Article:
Wednesday, November 18, 2009

"So....What Kind of Cancer Are You in Here For?"

CJ, my mom, and I made our second opinion pilgrimage up to Johns Hopkins today. We went to the "Incredibly Long-Named Building for a Rich Guy Who Must Have Died from Cancer and Gave Hopkins the Money for the Building," building, aka The Sidney Kimmel Comprehensive Cancer Care Center. No, really. That's the name. I hope Sidney Kimmel, whoever he was/wherever he is now, had a very good laugh making the name so incredibly long.

Once inside, sitting at Admitting, I had a good look around at the other patients there. I had the strongest impulse to poke the guy in his 20s next to me and ask in a jail cellmate-like way, "Pssst...what kind of cancer are you in here for?" Don't worry. I didn't. He was too busy talking to a patient's advocate about his upcoming surgery. And I really had to use the bathroom.

My second-opinion doctor (that is all she does-second opinions. And also works for the FDA.), Dr. Tanya Prowell  (doesn't that name just sound like it was taken from a James Bond novel?) is around my age and great. And just an FYI-her specialty is younger women with breast cancer. Oh-when you click on her bio, don't be lazy. Scroll down.

Yes, she is recommending chemo. However, she is not recommending the drug regimen that Dr. Wilkinson had recommended. (Older, harsher, more cardiotoxic drugs.)

Here are my options:

1. No chemo BUT five years of hormone therapy, i.e. Tamoxifen for the .4cm of invasive cancer that is estrogen receptor positive/ER+ and Herceptin because the cancer is also HER2 +3, which means it is way overexpressed. I cannot try to get pregnant until after that, if I go with this option.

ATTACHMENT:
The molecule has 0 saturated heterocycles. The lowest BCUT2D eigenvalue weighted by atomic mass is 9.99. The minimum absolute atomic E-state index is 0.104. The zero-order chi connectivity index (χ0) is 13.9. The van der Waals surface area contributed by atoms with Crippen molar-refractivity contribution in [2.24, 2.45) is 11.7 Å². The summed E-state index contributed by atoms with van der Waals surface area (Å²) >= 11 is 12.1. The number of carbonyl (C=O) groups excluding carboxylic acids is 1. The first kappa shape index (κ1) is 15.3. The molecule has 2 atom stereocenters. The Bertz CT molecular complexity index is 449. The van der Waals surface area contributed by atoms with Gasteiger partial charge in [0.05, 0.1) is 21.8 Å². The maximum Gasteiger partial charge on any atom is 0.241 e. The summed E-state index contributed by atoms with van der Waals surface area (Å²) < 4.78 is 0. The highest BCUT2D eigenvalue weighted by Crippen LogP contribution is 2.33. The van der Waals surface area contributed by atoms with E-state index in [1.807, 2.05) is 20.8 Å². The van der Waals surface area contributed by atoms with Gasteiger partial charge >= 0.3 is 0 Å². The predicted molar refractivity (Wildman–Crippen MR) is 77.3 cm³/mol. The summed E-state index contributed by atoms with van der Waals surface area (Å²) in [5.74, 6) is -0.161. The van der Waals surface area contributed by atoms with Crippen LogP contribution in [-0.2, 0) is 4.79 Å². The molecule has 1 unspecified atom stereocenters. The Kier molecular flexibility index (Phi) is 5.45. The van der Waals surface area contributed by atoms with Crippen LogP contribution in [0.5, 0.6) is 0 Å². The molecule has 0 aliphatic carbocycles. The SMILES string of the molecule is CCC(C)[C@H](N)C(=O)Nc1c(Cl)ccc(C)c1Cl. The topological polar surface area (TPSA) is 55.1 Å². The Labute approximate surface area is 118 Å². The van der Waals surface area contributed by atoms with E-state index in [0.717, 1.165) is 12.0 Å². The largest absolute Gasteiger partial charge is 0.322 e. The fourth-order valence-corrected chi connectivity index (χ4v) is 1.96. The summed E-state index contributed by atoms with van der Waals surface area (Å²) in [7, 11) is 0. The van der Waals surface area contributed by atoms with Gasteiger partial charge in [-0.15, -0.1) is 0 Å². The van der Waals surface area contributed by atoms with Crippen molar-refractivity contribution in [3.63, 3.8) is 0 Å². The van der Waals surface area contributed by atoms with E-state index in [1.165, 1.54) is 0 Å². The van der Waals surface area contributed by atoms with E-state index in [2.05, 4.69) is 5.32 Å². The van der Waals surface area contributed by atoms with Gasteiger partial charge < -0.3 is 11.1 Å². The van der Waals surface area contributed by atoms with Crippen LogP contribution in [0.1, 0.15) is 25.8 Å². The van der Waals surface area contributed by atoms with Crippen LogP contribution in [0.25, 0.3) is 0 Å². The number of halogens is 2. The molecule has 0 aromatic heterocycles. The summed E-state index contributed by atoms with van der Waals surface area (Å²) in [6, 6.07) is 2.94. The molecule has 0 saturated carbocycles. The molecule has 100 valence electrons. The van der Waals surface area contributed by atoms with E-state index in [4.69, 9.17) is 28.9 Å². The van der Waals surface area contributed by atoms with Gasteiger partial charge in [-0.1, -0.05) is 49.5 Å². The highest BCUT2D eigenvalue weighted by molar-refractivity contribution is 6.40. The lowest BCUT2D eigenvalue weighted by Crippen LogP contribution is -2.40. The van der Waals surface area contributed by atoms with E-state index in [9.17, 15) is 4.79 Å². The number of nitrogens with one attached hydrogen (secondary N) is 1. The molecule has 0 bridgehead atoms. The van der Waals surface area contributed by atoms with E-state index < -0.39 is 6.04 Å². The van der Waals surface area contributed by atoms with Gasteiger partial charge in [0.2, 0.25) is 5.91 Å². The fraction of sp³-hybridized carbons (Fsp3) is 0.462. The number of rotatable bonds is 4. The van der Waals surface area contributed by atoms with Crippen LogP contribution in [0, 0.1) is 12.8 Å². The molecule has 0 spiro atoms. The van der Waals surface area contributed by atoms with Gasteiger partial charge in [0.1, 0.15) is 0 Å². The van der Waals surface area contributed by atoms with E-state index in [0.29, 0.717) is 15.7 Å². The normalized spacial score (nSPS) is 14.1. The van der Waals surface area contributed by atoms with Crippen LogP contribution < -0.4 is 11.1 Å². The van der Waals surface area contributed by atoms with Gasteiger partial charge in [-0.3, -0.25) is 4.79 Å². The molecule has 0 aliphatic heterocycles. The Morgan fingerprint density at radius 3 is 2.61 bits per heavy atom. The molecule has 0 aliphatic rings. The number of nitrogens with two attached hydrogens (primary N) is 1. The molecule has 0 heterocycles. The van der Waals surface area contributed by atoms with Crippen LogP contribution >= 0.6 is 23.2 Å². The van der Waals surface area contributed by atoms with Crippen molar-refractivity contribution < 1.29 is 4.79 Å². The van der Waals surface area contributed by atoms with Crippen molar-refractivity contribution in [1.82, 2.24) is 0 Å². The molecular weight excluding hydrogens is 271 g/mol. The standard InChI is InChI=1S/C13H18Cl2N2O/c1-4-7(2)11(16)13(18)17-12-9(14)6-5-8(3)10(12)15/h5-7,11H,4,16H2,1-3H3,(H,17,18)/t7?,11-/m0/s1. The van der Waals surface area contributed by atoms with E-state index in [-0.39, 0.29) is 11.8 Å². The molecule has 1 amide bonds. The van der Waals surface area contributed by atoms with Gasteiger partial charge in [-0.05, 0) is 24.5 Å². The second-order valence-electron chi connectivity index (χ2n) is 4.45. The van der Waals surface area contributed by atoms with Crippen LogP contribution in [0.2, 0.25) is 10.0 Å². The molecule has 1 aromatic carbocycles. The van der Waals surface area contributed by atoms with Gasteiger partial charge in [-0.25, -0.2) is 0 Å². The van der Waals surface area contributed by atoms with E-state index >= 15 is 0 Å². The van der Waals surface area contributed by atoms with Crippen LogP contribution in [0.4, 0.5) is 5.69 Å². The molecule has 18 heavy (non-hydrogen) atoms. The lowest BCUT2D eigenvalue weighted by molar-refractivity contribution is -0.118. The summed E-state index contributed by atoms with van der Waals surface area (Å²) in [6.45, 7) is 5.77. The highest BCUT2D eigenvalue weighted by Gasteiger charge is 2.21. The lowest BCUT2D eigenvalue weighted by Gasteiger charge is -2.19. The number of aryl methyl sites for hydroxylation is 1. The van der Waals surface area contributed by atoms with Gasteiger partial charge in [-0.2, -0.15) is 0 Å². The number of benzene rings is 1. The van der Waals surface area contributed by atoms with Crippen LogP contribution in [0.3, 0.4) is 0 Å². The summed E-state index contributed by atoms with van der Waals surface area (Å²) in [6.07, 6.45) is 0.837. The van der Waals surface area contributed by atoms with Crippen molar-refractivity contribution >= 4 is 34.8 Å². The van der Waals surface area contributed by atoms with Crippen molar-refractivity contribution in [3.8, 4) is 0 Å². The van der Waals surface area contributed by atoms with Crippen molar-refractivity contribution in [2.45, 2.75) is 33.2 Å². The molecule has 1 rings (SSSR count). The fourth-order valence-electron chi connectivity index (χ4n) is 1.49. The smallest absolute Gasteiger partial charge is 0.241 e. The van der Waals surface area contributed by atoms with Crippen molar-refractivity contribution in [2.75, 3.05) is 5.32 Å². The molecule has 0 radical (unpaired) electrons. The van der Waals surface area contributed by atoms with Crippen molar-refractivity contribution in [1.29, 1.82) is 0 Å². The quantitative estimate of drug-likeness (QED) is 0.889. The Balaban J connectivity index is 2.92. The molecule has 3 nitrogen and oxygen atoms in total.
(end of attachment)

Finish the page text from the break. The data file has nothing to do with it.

2. This is the doctor's favorite option. Six cycles (18 weeks) of chemotherapy, using the drugs Taxotere and Carboplatin, while taking Herceptin. I would continue taking Herceptin after the chemo ended, for the rest of the year. (The 52 week year that the chemo takes place in.)

Then, after a short medically needed break (not just for me-but to be able to let the drugs leave my system before starting Tamoxifen. Otherwise, it would be hard for the doctors to differentiate any side effects/problems that are caused by the new drug.) I would take Tamoxifen for 5 years and try to get pregnant.

She is recommened CJ and I see a fertility specialist to bank some embryos before chemo, as an "insurance policy."

3. The comprimise. I do the 6 cycle chemo regimen that she suggested with the herceptin, and then take the herceptin for the rest of the year. I then do two years of Tamoxifen and then try to get pregnant.

I'm only looking at option #3 right now. Option #1, aka Dying Young and Stupid, doesn't appeal to me. Neither does Option #2's heavy fertility regimen on my badly-reacting-to-any-hormones PCOS body and the possibility of chemically frying my ovaries. Plus, the outrageous cost of fertility treatments (although CJ's current medical plan does pay for it) but also finding a specialist that can/wants to deal with my older mom age, PCOS, and the cancer cherry on top.

The PCOS problem is rearing it's ugly, acne-riddne head in all of this; my fertile time during my cycle is getting shorter. Just in the past two years. How do I know? I track it by the Fertility Awareness Method, aka FAM. I have a computer program Ovusoft that does it for me. That is how Elizabeth is here. And how I got pregnant last year. So, putting off childbearing is not OK.

Speaking of Elizabeth, I have to put her to bed. I'll write more tomorrow.

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